• School of Healthcare Studies Dr Nikki Phillips
    (Director of MSc in Occupational Therapy,
    Physiotherapy and Radiography) Dr Tina Gambling
    Ms Dinah Sweet Ms Dawn Pickering
  • School of Pharmacy Dr Delyth James (Director of
    MSc in Community Pharmacy) Ms Karen Hodson
    (Director of MSc in Clinical Pharmacy)

24
MODES OF ENGAGEMENT
  • Group Meetings
  • Questionnaire data
  • Joint data session
  • Teaching input
  • Co-supervision
  • Participation in HEADS seminars,
    Interdisciplinary Workshops, Summer Schools
  • Recorded discussions with course directors
  • Targeted data sessions (planned)

25
  • THE SCOPING EXERCISE
  • SO FAR…

26
A CHECK-LIST OF PERSPECTIVES
  • The historical context
  • Role of professional/regulatory bodies
  • The institutional ethos
  • How is communication conceptualised
  • Linkage between postgraduate and undergraduate
    provision
  • Potential for intervention
  • Challenges for implementation
  • Avenues for teaching/training-led collaborative
    research

27
THE HISTORICAL CONTEXT
  • Tracing the origin of communication teaching
    within each strand.
  • Micro-skills training based on different models
    psychoanalysis, Rogerian therapy, cognitive
    behavioural therapy, psychology etc.
  • Patient-centredness as the main trigger for
    foregrounding communication issues
  • In Genetic Counselling, given the complexities
    surrounding genetic disorders with no curative
    outcomes, and the long tradition of non-directive
    counselling, the onus has always been on
    communication issues.

28
THE ROLE OF PROFESSIONAL BODIES
  • The role of Professional bodies such as Royal
    Colleges, GMC, MNC, Department of Health and
    Learned Associations as well as directives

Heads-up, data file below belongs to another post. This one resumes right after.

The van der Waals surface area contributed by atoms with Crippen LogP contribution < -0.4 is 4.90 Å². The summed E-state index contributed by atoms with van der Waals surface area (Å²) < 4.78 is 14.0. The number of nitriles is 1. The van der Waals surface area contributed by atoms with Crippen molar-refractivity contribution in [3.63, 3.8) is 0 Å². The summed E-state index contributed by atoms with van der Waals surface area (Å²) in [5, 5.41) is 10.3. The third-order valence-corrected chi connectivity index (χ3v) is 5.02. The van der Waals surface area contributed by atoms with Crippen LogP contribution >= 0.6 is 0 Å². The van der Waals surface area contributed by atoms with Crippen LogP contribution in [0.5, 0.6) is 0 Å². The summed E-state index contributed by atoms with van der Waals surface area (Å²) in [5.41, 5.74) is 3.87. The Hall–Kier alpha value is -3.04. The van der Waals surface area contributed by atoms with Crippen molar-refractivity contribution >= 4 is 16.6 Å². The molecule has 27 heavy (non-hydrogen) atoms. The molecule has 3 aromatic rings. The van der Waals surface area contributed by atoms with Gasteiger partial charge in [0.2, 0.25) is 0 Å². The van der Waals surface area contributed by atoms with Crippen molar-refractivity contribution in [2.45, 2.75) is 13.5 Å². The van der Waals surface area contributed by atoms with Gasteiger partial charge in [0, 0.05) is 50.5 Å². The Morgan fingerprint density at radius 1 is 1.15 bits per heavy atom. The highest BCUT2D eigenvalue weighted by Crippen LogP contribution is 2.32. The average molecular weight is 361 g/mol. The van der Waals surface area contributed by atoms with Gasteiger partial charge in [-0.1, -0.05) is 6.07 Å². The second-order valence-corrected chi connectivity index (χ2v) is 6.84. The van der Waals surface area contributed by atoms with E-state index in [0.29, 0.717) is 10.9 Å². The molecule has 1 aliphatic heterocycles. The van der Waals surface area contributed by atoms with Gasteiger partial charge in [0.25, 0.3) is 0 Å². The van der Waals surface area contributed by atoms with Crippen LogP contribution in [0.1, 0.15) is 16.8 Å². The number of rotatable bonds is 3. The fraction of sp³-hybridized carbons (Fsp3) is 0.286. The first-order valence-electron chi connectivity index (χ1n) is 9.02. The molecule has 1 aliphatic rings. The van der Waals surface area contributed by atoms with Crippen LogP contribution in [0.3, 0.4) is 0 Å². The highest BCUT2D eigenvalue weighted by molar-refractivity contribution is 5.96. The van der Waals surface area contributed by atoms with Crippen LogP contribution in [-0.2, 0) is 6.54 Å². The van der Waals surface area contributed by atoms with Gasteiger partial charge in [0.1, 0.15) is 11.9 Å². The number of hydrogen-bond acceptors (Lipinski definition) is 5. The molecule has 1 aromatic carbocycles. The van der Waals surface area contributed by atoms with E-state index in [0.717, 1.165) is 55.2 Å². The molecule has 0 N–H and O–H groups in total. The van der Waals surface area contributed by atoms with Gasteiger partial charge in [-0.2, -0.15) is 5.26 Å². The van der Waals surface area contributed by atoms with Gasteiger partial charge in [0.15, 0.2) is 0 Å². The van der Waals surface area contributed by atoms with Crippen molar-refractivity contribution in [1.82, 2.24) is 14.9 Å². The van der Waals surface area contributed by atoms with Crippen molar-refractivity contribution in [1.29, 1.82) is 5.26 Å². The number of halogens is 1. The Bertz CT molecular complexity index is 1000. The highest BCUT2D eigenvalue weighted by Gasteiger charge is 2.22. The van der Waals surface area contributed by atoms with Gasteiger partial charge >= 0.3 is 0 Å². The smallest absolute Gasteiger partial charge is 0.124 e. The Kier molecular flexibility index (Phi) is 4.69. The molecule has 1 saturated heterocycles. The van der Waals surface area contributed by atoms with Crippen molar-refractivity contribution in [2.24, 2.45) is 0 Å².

arising out of government policy in bringing
    about communication teaching. Also
    recommendations from different Inquiries (e.g.,
    Bristol Inquiry).
  • Differential positioning of professional bodies
  • Communicative consequences resulting from changes
    in the professional sphere (e.g. striving towards
    autonomy from taking doctors orders to
    mastering the art of nursing)
  • Levels of communication competencies (e.g. notion
    of advanced communication)

29
INSTITUTIONAL ETHOS
  • Rationale underlying current provision in
    communication teaching. What is
    included/excluded?
  • How does the Cardiff provision compare with
    communication teaching portfolios in other
    comparable institutions?
  • Coverage of oral and written language/communicatio
    n sites of communication such as
    professional-patient encounters,
    multi-professional team work).
  • Perceived fit between the multi-faceted role of
    communication in professional practice and the
    ways in which such communicative trajectories are
    reflected in the curriculum (e.g., current
    developments in professional practice).

30
INSTITUTIONAL ETHOS
  • Needs-based, practice-led and research-informed
    (e.g., Pharmacy)
  • Remaining responsive to what undergraduates bring
    with them in terms of knowledge, skills,
    attitude.
  • Requiring prior exposure to professional practice
    so people make sense of communicative potential
    (e.g., work placement in Genetic Counselling)
  • Flexibility to incorporate new input and design
    new assessments, thus allowing the possibility of
    uptake from the current project.

31
HOW IS COMMUNICATION CONCEPTUALISED?
  • As a skill-set? Confined to oral interaction
    between professionals and clients? Can
    communication skills be taught independent of
    consulting skills? Any evidence that
    communication skills teaching makes a difference?
    If not, is it because how communication is
    reduced to recipe-style skills?
  • From communication nowhere/somewhere to
    communication everywhere.
  • Communication across the curriculum as a response
    to the limitations of recipe-style skills
    training from itemised skills to skills clusters.

32
HOW IS COMMUNICATION CONCEPTUALISED?
  • In favour of theme-driven curriculum
    Communication now integral to other modules (e.g.
    diagnostic reasoning, compliance, multi
    agency/multi professional work)
  • This marks a shift in communication as a skill to
    communication as a host of variables (gender,
    power, expertise, difficult patient etc.)
  • The potential disadvantage associated with the
    shift of communication from figure status to
    ground status